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A visit to Cydonia on Mars

Strange geology in Cydonia on Mars
Click for full image.

Cool image time! The Cydonia region on Mars, located at around 30-40 degrees north latitude in the northern lowland plains just beyond the transition zone up to the southern cratered highlands, is well known to many on Earth because it was here that the Viking-1 orbiter took a picture of a mesa that, because of the sun angle, made its shadows resemble a face. Thus was born the “Face on Mars” that consumed the shallow-minded among us — and thus the culture, media, and Hollywood — absurdly for decades, until Mars Global Surveyor took the first high resolution image and proved without doubt what was really obvious from the beginning, that it was nothing more than a mesa.

Cydonia however remains a very intriguing region of Mars, mostly because it is home to a lot of strange geology, as shown by the photo to the right, rotated, cropped, and reduced to post here. Taken on January 16, 2021 by the high resolution camera on Mars Reconnaissance Orbiter (MRO), it shows some of that strange and inexplicable geology.

While Cydonia is inside that 30-60 degree latitude band where MRO has imaged numerous glacial-type features, I do not know if many such features have been found there. Except for the pits and depressions in the photo’s lower right — which suggest decay in an ice sheet — little else at first glance in the picture clearly invokes any of the obvious glacial features one comes to expect. There appear to be what might be lobate flows in the image’s center going from the west to the east, but if they are glacial, they are so decayed to as leave much doubt.

The overview image below shows where Cydonia is on Mars, and helps explain partly what is found here.


The white cross marks the location of today’s photo. The black dot indicates the location of the “face” mesa.

Cydonia sits mostly in the northern lowlands. Though the region has many knobs and mesas that resemble the chaos terrain like the glacier country in Deuteronilus Mensae to the east, much of its chaos appears to be in its final stages of erosion, so that it is more a plain of small knobs and mesas than a region of cross-cutting canyons with large mesas in-between. Thus if there is buried ice here, rather than finding it in glaciers flowing off mesas it is more probably locked in underground ice sheets, as suggested in the lower right of today’s cool image.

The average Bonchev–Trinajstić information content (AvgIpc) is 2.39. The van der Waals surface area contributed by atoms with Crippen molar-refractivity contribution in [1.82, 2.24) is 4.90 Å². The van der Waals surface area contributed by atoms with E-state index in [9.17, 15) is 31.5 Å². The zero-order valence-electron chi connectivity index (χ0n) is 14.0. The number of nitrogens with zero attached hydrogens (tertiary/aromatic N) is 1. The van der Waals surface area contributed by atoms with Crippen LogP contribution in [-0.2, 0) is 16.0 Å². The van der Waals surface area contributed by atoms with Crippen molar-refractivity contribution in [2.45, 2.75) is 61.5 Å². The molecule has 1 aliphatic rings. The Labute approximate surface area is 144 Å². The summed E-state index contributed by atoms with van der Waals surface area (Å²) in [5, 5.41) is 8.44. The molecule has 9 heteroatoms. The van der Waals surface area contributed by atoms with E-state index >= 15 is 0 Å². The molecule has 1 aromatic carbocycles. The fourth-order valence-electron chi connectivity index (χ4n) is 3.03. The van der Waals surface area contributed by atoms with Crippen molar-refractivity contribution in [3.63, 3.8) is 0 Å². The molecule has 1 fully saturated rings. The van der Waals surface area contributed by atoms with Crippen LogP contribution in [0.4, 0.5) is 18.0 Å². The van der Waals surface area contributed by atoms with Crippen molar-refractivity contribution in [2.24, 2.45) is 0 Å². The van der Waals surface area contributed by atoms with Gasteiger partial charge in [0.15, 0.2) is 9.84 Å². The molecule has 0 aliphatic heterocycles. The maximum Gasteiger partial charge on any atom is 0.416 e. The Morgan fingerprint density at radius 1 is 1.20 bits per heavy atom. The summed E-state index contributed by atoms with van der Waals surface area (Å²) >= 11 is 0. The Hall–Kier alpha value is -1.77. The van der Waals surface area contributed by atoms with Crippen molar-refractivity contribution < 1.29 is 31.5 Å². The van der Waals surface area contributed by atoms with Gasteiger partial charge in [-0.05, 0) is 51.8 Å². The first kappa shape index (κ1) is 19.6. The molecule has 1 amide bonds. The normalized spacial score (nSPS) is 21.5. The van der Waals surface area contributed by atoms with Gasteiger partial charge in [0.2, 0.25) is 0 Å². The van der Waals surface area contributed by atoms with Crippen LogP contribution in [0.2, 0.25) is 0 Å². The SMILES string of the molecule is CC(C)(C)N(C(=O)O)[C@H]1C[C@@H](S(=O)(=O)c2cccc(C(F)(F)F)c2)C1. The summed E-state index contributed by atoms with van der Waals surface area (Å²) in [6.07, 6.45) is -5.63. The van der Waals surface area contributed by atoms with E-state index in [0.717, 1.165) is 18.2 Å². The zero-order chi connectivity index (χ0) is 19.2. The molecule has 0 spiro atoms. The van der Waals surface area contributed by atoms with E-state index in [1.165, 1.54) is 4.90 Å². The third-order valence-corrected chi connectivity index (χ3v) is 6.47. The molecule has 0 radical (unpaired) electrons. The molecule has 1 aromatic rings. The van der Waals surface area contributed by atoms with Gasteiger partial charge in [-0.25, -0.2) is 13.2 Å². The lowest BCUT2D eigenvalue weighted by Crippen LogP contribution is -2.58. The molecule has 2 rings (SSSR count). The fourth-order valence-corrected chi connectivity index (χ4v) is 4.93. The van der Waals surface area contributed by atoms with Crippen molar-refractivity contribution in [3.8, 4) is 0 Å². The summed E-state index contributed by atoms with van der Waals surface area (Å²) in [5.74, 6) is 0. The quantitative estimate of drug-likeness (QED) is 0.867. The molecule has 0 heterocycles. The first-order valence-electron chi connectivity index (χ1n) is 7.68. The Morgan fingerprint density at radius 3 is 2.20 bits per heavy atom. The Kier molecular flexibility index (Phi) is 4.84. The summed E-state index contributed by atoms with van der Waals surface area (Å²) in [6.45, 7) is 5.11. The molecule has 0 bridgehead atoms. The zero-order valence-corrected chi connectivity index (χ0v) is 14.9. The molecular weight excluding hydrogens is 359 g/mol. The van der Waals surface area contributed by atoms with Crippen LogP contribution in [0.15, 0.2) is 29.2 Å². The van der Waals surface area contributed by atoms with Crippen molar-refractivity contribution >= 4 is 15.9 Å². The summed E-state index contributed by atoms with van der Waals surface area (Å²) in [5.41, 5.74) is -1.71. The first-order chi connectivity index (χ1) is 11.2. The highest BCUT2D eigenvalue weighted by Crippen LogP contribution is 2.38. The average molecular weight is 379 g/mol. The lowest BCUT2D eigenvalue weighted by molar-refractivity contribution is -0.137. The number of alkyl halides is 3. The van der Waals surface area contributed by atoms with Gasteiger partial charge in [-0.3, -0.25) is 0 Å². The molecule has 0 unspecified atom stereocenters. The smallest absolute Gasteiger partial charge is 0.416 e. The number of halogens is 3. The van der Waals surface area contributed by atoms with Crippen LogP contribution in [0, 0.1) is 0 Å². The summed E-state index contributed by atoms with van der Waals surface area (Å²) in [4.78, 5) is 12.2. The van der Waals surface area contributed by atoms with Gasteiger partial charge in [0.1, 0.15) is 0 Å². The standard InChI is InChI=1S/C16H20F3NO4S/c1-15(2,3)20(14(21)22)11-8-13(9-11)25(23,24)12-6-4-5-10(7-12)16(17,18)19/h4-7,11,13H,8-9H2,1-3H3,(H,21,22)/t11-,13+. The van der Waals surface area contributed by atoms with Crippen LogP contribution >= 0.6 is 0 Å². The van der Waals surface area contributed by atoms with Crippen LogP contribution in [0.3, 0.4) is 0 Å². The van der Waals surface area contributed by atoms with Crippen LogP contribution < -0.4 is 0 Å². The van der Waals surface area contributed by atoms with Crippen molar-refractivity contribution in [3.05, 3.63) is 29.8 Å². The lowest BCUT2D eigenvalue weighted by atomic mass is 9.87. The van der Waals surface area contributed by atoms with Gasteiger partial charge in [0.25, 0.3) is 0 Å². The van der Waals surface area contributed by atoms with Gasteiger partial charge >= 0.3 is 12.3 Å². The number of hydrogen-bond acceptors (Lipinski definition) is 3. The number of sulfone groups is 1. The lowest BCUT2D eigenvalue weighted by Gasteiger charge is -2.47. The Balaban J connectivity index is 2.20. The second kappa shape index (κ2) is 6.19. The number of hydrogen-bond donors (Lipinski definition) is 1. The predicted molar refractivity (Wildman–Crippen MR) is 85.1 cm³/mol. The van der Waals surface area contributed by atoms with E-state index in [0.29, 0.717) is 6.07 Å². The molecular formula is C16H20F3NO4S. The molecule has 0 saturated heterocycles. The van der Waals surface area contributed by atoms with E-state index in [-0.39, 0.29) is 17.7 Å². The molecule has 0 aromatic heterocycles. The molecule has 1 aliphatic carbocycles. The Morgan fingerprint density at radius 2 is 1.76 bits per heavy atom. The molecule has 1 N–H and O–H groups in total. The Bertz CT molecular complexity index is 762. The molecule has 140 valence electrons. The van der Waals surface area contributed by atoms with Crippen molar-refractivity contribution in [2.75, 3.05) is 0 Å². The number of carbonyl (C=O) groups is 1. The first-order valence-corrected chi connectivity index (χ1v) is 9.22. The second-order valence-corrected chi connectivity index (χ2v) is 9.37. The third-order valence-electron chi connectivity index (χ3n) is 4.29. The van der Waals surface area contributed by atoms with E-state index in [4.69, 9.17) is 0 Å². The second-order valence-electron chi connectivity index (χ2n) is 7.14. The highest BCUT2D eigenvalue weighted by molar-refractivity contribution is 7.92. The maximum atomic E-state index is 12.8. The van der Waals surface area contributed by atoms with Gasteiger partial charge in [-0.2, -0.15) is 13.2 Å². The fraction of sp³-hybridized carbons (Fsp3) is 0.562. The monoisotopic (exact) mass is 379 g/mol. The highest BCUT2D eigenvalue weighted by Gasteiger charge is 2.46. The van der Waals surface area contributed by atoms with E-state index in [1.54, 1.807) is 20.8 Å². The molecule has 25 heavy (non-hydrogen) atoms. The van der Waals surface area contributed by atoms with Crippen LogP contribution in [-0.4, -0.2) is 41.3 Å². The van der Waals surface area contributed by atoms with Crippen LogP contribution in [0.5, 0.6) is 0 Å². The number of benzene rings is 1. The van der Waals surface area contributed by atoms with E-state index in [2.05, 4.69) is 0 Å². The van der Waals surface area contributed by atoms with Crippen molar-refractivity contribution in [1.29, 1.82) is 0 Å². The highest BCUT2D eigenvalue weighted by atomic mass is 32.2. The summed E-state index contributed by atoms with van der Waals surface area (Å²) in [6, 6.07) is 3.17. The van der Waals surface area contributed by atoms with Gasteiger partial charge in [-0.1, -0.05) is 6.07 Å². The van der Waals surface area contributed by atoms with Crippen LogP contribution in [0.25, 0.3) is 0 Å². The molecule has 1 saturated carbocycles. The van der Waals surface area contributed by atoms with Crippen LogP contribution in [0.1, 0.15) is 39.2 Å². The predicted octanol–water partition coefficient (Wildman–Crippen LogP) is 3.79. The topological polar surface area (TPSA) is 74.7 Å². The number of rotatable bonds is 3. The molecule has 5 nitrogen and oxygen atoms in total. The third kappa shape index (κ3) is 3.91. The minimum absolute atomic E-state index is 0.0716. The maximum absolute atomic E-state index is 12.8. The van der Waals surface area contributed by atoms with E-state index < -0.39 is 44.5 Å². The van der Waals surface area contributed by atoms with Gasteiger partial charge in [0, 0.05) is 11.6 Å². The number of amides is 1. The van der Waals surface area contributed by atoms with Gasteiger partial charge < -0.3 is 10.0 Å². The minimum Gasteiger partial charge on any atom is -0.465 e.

In fact, the wider view provided by MRO’s context camera of this same place, rotated, cropped and reduced and posted below, makes its ice-filled geology more evident, though still far from certain. The craters in the wide view seem filled with some debris, and in numerous spots across the entire terrain there appear what to my eye look like corroding glaciers.

This is all a guess on my part, based on what I now know of Mars’ geology and how driven it appears to be by latitude. The white box below marks the location of the close-up image above.
Context image from MRO

Genesis cover

On Christmas Eve 1968 three Americans became the first humans to visit another world. What they did to celebrate was unexpected and profound, and will be remembered throughout all human history. Genesis: the Story of Apollo 8, Robert Zimmerman's classic history of humanity's first journey to another world, tells that story, and it is now available as both an ebook and an audiobook, both with a foreword by Valerie Anders and a new introduction by Robert Zimmerman.


The print edition can be purchased at Amazon. Or you can buy it directly from the author and get an autographed copy.

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  • Jeff Wright

    Perhaps lower gravity shapes erosion differently. The “face” wasn’t as interesting to me as a nearby feature that resembled the state of Alabama-minus Mobile.

  • Gary

    Thanks for the heads up. I’ve never listened to the Space Show live, always via Podcast. But I may try to stay up for this one!

  • humphreyrobot

    No telling what atmosphere Mars once had too. Any guesses on atmosphere compositions and effects?

  • Ed

    Hi, I can’t find the face or any of the often mentioned features.
    Could you circle the face area so I can find it?

  • Ed: It is your kind of comment that makes me grumpy. If you would read my article, you would see that I provided links to articles with images of the “face” mesa. You would also discover that the map I provided provides the location, well to the west of the subject image.

    As I say, you need to read things to get your questions answered. I am continually surprised how many people no longer know how to do this.

  • Jeff Wright

    The “Face” never spooked me like Miranda-which all but looked strip-mined

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